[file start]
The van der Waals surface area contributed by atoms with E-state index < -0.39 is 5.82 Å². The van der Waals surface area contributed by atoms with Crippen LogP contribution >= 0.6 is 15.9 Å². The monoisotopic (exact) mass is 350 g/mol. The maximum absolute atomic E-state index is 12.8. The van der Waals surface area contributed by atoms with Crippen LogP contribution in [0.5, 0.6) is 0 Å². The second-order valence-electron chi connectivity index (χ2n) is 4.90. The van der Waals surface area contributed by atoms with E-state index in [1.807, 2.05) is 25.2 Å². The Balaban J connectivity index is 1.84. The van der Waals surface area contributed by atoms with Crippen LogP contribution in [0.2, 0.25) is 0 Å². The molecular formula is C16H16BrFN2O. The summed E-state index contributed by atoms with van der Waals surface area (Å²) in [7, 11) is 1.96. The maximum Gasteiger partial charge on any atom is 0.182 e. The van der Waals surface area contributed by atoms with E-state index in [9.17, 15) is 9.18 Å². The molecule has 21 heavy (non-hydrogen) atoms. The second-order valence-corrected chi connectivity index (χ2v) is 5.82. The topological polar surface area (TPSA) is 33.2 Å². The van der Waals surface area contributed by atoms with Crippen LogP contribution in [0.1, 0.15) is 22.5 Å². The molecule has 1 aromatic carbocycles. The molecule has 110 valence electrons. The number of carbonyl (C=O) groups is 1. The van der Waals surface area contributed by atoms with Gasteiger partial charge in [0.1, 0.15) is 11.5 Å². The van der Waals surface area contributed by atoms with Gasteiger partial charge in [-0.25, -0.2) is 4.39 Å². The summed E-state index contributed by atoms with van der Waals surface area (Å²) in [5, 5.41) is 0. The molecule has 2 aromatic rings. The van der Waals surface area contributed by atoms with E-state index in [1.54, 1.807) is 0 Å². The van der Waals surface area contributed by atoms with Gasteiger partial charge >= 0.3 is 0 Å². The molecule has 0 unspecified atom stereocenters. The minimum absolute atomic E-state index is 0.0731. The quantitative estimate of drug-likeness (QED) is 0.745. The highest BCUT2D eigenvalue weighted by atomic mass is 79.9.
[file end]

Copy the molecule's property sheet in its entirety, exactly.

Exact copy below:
The van der Waals surface area contributed by atoms with E-state index < -0.39 is 5.82 Å². The van der Waals surface area contributed by atoms with Crippen LogP contribution >= 0.6 is 15.9 Å². The monoisotopic (exact) mass is 350 g/mol. The maximum absolute atomic E-state index is 12.8. The van der Waals surface area contributed by atoms with Crippen LogP contribution in [0.5, 0.6) is 0 Å². The second-order valence-electron chi connectivity index (χ2n) is 4.90. The van der Waals surface area contributed by atoms with E-state index in [1.807, 2.05) is 25.2 Å². The Balaban J connectivity index is 1.84. The van der Waals surface area contributed by atoms with Crippen LogP contribution in [0.2, 0.25) is 0 Å². The molecular formula is C16H16BrFN2O. The summed E-state index contributed by atoms with van der Waals surface area (Å²) in [7, 11) is 1.96. The maximum Gasteiger partial charge on any atom is 0.182 e. The van der Waals surface area contributed by atoms with E-state index in [9.17, 15) is 9.18 Å². The molecule has 21 heavy (non-hydrogen) atoms. The second-order valence-corrected chi connectivity index (χ2v) is 5.82. The topological polar surface area (TPSA) is 33.2 Å². The van der Waals surface area contributed by atoms with Crippen LogP contribution in [0.1, 0.15) is 22.5 Å². The molecule has 1 aromatic carbocycles. The molecule has 110 valence electrons. The number of carbonyl (C=O) groups is 1. The van der Waals surface area contributed by atoms with Gasteiger partial charge in [0.1, 0.15) is 11.5 Å². The van der Waals surface area contributed by atoms with Gasteiger partial charge in [-0.25, -0.2) is 4.39 Å². The summed E-state index contributed by atoms with van der Waals surface area (Å²) in [5, 5.41) is 0. The molecule has 2 aromatic rings. The van der Waals surface area contributed by atoms with E-state index in [1.54, 1.807) is 0 Å². The van der Waals surface area contributed by atoms with Gasteiger partial charge >= 0.3 is 0 Å². The molecule has 0 unspecified atom stereocenters. The minimum absolute atomic E-state index is 0.0731. The quantitative estimate of drug-likeness (QED) is 0.745. The highest BCUT2D eigenvalue weighted by atomic mass is 79.9.